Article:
In One Eye

Monday, May 23, 2005
 
The abominations in Iraq continue, but Connecticut seems obsessed with health issues this morning.
Connecticut is on the verge of adopting the most far-reaching ban in the country on soda and junk food in public schools, in an effort to curb rising rates of childhood obesity ...

"Connecticut would be the first state to apply those standards to high schools," said Margo Wootan, director of nutritional policy for the Center for Science in the Public Interest. "Most of the recently passed policies are limited in that they only apply to elementary and middle schools."

Last week, lawmakers in the House voted 88-55 after an eight-hour debate to pass a law banning soda and junk food in cafeterias, vending machines and school stores. It also requires 20 minutes of physical activity outside of gym for children in kindergarten through fifth grade.

The bill heads to the Senate next week where leaders expect it to pass.
I personally think this is pretty stupid, but it's typical of do-gooding legislators failing to think through possible ramifications of what appears to be no-brainer legislation. We saw this in the ill-begotten NCLB, and now it looks like the state's paternalistic legislature is going to do the same kind of thing with the very food that people eat.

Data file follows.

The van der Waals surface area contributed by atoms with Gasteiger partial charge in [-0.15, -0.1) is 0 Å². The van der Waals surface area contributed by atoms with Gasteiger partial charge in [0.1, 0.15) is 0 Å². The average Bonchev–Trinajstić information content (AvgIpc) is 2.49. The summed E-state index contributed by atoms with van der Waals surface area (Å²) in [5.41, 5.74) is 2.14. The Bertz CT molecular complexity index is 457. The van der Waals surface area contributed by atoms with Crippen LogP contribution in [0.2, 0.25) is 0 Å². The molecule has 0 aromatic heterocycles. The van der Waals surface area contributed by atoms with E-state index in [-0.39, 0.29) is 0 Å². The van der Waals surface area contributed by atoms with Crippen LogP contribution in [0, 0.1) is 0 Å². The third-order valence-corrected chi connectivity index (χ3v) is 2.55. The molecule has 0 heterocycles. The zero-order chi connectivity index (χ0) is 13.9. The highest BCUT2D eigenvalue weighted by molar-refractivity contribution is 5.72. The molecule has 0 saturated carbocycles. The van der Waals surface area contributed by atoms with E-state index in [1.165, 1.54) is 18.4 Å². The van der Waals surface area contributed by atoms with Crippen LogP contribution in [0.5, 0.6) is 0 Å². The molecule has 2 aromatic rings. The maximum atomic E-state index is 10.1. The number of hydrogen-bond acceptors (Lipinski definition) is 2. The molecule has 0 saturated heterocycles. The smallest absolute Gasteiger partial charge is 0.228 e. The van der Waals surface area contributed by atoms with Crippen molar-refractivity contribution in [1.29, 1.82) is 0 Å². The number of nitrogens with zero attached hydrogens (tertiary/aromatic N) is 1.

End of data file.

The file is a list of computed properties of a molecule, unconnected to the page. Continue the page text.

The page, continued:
I'm waiting for fat-laden cheeseburgers to be banned in school cafeterias.

On another note, a new study suggests that perhaps sunscreen isn't as necessary as previously thought.
After years of telling people to wear sunscreen when they're out in the sun, the medical community is beginning to think -- thanks to recent studies -- that maybe some time out in the sun may actually be good for you.

The reason? Vitamin D.

The vitamin, which is made in the human skin by ultraviolet rays, is increasingly viewed by scientists as an anti-cancer agent. In four studies released in the past few months, the vitamin has been found to protect against lymphoma, prostate, colon, lung and skin cancer ...

[M]any scientists believe that "safe sun" -- 15 minutes or so a few times a week without sunscreen -- is not only possible but helpful to health.
So now, the great carcinogen seems actually to prevent various kind of cancers.

All the more reason to think that Connecticut's legislators are acting precipitately. Who knows? In due time, it might be determined that Coca-Cola and Snickers are good for one's health.